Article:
first_imgStuff co.nz 19 November 2019Family First Comment: There is plenty of help available for people who want to transition – but precious little for those who then change their minds. There is so little acknowledgement that not everyone who transitions remains aligned with the opposite sex that Keira cannot easily undo her gender recognition certificate, which leaves her as legally male; she would have to apply for another one to transition back to her birth sex. “There’s a lack of interest in detransitioner studies and outcomes and data, because it doesn’t really suit the people pushing this ideology to know about the bad outcomes.”Keira attended the Gender Identity Development Service at London’s Tavistock and Portman Trust, the only NHS facility for transgender young people.She says that when she was 16, after just three appointments, she was referred to an endocrinologist for puberty-blockers. Prescribed to “press pause” on puberty for children distressed by their developing bodies, the hormones do, however, carry health risks, including to bone density and cognitive development.For Keira, who had already started puberty, the effect was to halt future development and stop her periods. She then moved on to cross-sex hormones – testosterone for women transitioning, oestrogen for males – and appointments at the adult clinic at Charing Cross Hospital in London.Her voice deepened, she developed body hair and grew a beard. At the age of 21, she had her breasts removed. After realising her mistake, Keira had her last testosterone injection at the start of this year – yet she is still having to shave and is routinely mistaken for a man.It is not just a permanently lowered voice that is the legacy of Keira’s foray into gender reassignment, however. “I am so angry and I can’t see that going away,” she says. “Nothing was explored that may have better explained the way I felt about myself than that it must have meant I was born in the wrong body.”She describes an unhappy childhood, deeply affected by her parents’ divorce and her mother’s alcoholism, leading her to retreat into a world where being a boy felt like it offered escape.Now, she says, “I feel sick, I feel like I’ve been lied to. There’s no evidence for the treatments I’ve had, and they didn’t make me feel any better. It was maturity that did that.”Her view is echoed by Sue Evans, a psychoanalyst who used to work at the Tavistock and is now crowdfunding to bring a test case against the trust to establish that children cannot give their informed consent to what she describes as radical, experimental treatment.Evans will be speaking about her case at the Detransition Advocacy Network’s first event in Manchester at the end of the month. However, there is as yet no data on the number of people unhappy in their new gender, or those who are seeking to detransition.“I’m about the science, the research and evidence-based good practice in medicine,” says Evans. “And it just doesn’t exist when it comes to how we treat trans patients.“This has been moved out of the medical domain and has become political and ideological,” she adds. “But the problem is it absolutely is a medical issue, because you’re about to launch people on a pathway that chemically and medically interferes with the basis of their body, who they are and their identity.”There is plenty of help available for people who want to transition – but precious little for those who then change their minds.There is so little acknowledgement that not everyone who transitions remains aligned with the opposite sex that Keira cannot easily undo her gender recognition certificate, which leaves her as legally male; she would have to apply for another one to transition back to her birth sex.“There’s a lack of interest in detransitioner studies and outcomes and data, because it doesn’t really suit the people pushing this ideology to know about the bad outcomes,” says Evans.“Part of the trans message is, you’re the consumer, you make a choice about your gender and we will curate a body for you to fit in with your requirements,” she continues. “Detransitioners are the rejects who go into the seconds shop. They’re not the good examples from the production line of bodies that transition. In a sense, they’re the damaged goods no one wants to acknowledge.”READ MORE: https://www.stuff.co.nz/life-style/117553613/detransitioners-girls-who-became-boys-who-want-to-be-girls-again?fbclid=IwAR0hJua3FsJaxcmyGN3S-w4MLWKY7EG5k_FoVSExvIeVtwJJz3nkL2X-mEMlast_img read more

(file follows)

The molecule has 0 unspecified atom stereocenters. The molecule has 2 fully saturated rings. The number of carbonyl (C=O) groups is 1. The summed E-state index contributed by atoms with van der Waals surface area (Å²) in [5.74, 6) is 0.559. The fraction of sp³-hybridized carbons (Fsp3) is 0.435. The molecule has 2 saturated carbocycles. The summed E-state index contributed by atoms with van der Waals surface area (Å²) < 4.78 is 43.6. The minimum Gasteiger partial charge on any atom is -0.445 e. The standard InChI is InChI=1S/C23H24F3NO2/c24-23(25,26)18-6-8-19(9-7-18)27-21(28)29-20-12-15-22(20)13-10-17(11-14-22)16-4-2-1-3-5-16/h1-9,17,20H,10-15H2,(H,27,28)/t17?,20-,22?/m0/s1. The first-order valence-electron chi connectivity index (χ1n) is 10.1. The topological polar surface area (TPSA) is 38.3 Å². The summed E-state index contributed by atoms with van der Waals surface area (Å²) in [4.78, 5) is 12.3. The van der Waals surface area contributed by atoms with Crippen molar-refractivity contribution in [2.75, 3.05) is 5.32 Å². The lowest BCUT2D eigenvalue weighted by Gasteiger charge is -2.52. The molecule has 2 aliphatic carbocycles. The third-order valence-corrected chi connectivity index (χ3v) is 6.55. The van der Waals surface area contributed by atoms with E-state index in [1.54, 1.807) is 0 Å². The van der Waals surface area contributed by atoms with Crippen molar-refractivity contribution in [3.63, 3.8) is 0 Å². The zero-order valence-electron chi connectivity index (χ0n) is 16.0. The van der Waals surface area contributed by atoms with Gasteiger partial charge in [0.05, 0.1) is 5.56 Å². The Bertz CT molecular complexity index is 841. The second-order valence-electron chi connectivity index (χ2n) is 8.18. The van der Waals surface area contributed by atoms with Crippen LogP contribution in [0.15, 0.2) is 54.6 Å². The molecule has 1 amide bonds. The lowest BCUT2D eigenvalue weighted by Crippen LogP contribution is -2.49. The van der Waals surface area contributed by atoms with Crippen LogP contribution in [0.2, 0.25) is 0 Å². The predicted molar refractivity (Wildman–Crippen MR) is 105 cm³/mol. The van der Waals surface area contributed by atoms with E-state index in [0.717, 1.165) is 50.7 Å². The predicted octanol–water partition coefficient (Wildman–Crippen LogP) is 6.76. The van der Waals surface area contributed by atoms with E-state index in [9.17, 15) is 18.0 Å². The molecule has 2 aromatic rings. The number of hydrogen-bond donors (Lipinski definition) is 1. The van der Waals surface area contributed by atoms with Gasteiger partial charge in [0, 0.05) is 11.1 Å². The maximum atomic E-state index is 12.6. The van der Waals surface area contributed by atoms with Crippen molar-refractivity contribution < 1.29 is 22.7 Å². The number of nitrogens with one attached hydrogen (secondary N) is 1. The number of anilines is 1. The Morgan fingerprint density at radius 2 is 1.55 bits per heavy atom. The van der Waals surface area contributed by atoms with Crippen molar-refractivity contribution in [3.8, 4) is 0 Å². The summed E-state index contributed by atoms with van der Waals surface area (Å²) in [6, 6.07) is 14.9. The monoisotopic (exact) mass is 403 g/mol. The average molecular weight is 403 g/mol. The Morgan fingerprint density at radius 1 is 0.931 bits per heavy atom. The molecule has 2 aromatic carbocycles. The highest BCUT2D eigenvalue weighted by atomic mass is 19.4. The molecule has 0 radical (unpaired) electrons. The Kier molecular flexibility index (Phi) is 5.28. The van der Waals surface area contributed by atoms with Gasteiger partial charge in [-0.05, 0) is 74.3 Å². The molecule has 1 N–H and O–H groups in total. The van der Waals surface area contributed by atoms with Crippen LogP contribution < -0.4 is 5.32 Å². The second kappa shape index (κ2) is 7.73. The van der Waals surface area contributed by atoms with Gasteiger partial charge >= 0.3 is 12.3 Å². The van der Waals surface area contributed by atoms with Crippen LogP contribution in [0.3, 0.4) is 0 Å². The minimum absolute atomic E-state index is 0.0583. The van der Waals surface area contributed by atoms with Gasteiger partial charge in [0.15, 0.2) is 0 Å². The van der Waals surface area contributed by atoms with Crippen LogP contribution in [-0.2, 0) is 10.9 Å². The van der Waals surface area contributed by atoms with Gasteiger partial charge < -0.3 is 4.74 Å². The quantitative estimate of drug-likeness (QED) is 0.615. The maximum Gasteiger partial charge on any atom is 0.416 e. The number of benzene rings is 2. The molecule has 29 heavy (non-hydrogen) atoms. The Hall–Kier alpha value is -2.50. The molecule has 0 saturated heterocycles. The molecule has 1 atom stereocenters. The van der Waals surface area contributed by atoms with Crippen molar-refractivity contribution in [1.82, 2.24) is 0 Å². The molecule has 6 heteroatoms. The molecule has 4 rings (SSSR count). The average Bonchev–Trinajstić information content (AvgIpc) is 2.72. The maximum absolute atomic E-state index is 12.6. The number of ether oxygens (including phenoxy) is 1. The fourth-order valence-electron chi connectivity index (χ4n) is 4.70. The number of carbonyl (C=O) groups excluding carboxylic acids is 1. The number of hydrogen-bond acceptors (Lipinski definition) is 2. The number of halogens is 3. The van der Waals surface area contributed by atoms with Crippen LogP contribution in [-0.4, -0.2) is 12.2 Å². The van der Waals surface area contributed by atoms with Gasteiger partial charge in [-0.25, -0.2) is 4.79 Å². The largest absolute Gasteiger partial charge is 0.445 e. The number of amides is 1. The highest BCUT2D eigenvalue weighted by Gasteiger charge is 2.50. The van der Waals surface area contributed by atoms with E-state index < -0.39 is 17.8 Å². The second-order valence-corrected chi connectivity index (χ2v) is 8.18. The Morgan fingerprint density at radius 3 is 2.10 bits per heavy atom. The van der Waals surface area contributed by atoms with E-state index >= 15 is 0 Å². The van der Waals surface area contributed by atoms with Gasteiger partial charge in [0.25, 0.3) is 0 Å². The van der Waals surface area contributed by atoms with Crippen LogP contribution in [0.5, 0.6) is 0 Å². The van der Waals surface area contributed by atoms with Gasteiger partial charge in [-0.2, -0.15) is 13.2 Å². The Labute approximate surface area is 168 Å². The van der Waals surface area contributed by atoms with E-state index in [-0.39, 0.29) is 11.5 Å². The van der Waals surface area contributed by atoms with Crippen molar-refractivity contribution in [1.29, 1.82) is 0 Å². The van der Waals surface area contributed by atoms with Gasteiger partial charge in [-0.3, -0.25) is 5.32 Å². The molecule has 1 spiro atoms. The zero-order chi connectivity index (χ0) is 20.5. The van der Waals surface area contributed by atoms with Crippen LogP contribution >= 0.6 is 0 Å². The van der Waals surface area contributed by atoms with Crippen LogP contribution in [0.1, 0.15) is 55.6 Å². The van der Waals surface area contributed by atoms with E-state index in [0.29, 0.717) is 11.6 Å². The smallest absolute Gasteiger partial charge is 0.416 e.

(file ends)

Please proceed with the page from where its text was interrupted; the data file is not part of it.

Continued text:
Cardiff reach Langston resolution

first_img Press Association Cardiff owner Vincent Tan had stated he was confident of reaching an agreement after holding talks with Hammam, and a deal has now been struck. It is believed Cardiff agreed to pay a one-off lump sum and a schedule of further, smaller payments. Tan said: “I am grateful and indebted to Sam Hammam, Michael Isaac and Michael Filiou for their part in this resolution, which brings to a close a lengthy period of uncertainty. “This settlement allows us to look to a new era of financial stability, which should be celebrated by all connected to Cardiff City. “I am delighted, primarily for the supporters of this great club that we can put this matter firmly behind us and plan for our future with confidence.” Hammam will become an honorary life president of the club, while his representative Filiou has taken a place on the board. “This resolution will rightly be regarded as a proud and historic occasion for all associated with Cardiff City Football Club,” said Hammam. “Now that an amicable agreement has been reached, thanks in most part to the vision of Tan Sri Vincent Tan and the important role of Michael Isaac and Michael Filiou, the club can now focus on the exciting Premier League season ahead, while building for the future with optimism.” Tan claimed last week that once an agreement with Langston was secured he would look to convert the substantial amount he is owed by the club into equity in order to ensure Cardiff become debt free. The debt to Swiss-based financial company Langston, of whom former Bluebirds chief Sam Hammam is a representative, was taken out in 2004 and was believed to be worth £24million. Cardiff’s most recent financial figures showed the club were £83million in debt. center_img Cardiff have reached an “amicable resolution” with creditors Langston Corporation over the club’s longstanding debt.last_img read more